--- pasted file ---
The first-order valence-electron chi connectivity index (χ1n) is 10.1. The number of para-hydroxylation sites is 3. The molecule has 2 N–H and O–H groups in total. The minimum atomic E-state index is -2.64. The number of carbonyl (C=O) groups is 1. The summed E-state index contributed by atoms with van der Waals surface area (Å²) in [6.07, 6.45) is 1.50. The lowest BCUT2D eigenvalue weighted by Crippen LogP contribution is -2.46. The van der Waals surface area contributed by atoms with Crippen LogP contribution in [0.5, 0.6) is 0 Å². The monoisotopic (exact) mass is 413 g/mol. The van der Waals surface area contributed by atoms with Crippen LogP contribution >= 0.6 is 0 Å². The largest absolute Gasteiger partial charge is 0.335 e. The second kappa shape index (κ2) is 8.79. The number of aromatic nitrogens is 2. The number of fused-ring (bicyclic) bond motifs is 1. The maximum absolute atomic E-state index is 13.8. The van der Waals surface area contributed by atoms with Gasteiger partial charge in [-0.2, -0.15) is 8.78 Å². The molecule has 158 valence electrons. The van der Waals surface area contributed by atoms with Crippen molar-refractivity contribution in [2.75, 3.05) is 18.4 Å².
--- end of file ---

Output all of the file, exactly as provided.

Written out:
The first-order valence-electron chi connectivity index (χ1n) is 10.1. The number of para-hydroxylation sites is 3. The molecule has 2 N–H and O–H groups in total. The minimum atomic E-state index is -2.64. The number of carbonyl (C=O) groups is 1. The summed E-state index contributed by atoms with van der Waals surface area (Å²) in [6.07, 6.45) is 1.50. The lowest BCUT2D eigenvalue weighted by Crippen LogP contribution is -2.46. The van der Waals surface area contributed by atoms with Crippen LogP contribution in [0.5, 0.6) is 0 Å². The monoisotopic (exact) mass is 413 g/mol. The van der Waals surface area contributed by atoms with Crippen LogP contribution >= 0.6 is 0 Å². The largest absolute Gasteiger partial charge is 0.335 e. The second kappa shape index (κ2) is 8.79. The number of aromatic nitrogens is 2. The number of fused-ring (bicyclic) bond motifs is 1. The maximum absolute atomic E-state index is 13.8. The van der Waals surface area contributed by atoms with Gasteiger partial charge in [-0.2, -0.15) is 8.78 Å². The molecule has 158 valence electrons. The van der Waals surface area contributed by atoms with Crippen molar-refractivity contribution in [2.75, 3.05) is 18.4 Å².